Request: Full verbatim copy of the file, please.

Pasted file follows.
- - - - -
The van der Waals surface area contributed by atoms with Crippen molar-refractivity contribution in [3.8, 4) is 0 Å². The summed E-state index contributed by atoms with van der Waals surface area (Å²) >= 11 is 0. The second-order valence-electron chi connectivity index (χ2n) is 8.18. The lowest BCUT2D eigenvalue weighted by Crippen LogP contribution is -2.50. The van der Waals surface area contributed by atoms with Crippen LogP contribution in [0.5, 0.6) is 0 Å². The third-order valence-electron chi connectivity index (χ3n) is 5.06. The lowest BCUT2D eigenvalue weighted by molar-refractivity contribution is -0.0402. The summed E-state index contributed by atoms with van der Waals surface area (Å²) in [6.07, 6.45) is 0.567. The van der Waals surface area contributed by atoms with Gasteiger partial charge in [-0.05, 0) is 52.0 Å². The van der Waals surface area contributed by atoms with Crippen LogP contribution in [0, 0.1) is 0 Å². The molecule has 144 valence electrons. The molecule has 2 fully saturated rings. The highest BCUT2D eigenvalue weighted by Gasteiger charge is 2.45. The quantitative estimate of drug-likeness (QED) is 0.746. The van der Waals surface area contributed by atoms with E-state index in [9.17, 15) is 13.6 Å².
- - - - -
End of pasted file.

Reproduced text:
The van der Waals surface area contributed by atoms with Crippen molar-refractivity contribution in [3.8, 4) is 0 Å². The summed E-state index contributed by atoms with van der Waals surface area (Å²) >= 11 is 0. The second-order valence-electron chi connectivity index (χ2n) is 8.18. The lowest BCUT2D eigenvalue weighted by Crippen LogP contribution is -2.50. The van der Waals surface area contributed by atoms with Crippen LogP contribution in [0.5, 0.6) is 0 Å². The third-order valence-electron chi connectivity index (χ3n) is 5.06. The lowest BCUT2D eigenvalue weighted by molar-refractivity contribution is -0.0402. The summed E-state index contributed by atoms with van der Waals surface area (Å²) in [6.07, 6.45) is 0.567. The van der Waals surface area contributed by atoms with Gasteiger partial charge in [-0.05, 0) is 52.0 Å². The van der Waals surface area contributed by atoms with Crippen LogP contribution in [0, 0.1) is 0 Å². The molecule has 144 valence electrons. The molecule has 2 fully saturated rings. The highest BCUT2D eigenvalue weighted by Gasteiger charge is 2.45. The quantitative estimate of drug-likeness (QED) is 0.746. The van der Waals surface area contributed by atoms with E-state index in [9.17, 15) is 13.6 Å².